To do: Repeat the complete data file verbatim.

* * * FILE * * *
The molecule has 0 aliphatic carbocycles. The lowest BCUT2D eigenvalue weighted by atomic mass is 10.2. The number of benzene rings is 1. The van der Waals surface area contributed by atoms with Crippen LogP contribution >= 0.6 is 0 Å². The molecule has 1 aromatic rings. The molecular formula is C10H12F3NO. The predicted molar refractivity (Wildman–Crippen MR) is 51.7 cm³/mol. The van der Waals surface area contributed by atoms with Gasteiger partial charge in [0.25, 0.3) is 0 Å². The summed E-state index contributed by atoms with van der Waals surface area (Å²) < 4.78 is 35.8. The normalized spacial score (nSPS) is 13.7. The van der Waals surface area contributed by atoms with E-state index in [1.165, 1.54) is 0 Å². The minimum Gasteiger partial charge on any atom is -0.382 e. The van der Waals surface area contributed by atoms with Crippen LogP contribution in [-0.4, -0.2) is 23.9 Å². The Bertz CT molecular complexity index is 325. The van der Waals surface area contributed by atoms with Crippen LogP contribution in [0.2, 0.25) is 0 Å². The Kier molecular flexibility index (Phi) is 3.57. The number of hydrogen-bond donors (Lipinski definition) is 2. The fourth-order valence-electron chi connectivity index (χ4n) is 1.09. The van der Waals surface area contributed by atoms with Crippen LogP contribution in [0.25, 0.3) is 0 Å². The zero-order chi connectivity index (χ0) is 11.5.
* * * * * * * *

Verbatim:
The molecule has 0 aliphatic carbocycles. The lowest BCUT2D eigenvalue weighted by atomic mass is 10.2. The number of benzene rings is 1. The van der Waals surface area contributed by atoms with Crippen LogP contribution >= 0.6 is 0 Å². The molecule has 1 aromatic rings. The molecular formula is C10H12F3NO. The predicted molar refractivity (Wildman–Crippen MR) is 51.7 cm³/mol. The van der Waals surface area contributed by atoms with Gasteiger partial charge in [0.25, 0.3) is 0 Å². The summed E-state index contributed by atoms with van der Waals surface area (Å²) < 4.78 is 35.8. The normalized spacial score (nSPS) is 13.7. The van der Waals surface area contributed by atoms with E-state index in [1.165, 1.54) is 0 Å². The minimum Gasteiger partial charge on any atom is -0.382 e. The van der Waals surface area contributed by atoms with Crippen LogP contribution in [-0.4, -0.2) is 23.9 Å². The Bertz CT molecular complexity index is 325. The van der Waals surface area contributed by atoms with Crippen LogP contribution in [0.2, 0.25) is 0 Å². The Kier molecular flexibility index (Phi) is 3.57. The number of hydrogen-bond donors (Lipinski definition) is 2. The fourth-order valence-electron chi connectivity index (χ4n) is 1.09. The van der Waals surface area contributed by atoms with Crippen LogP contribution in [0.25, 0.3) is 0 Å². The zero-order chi connectivity index (χ0) is 11.5.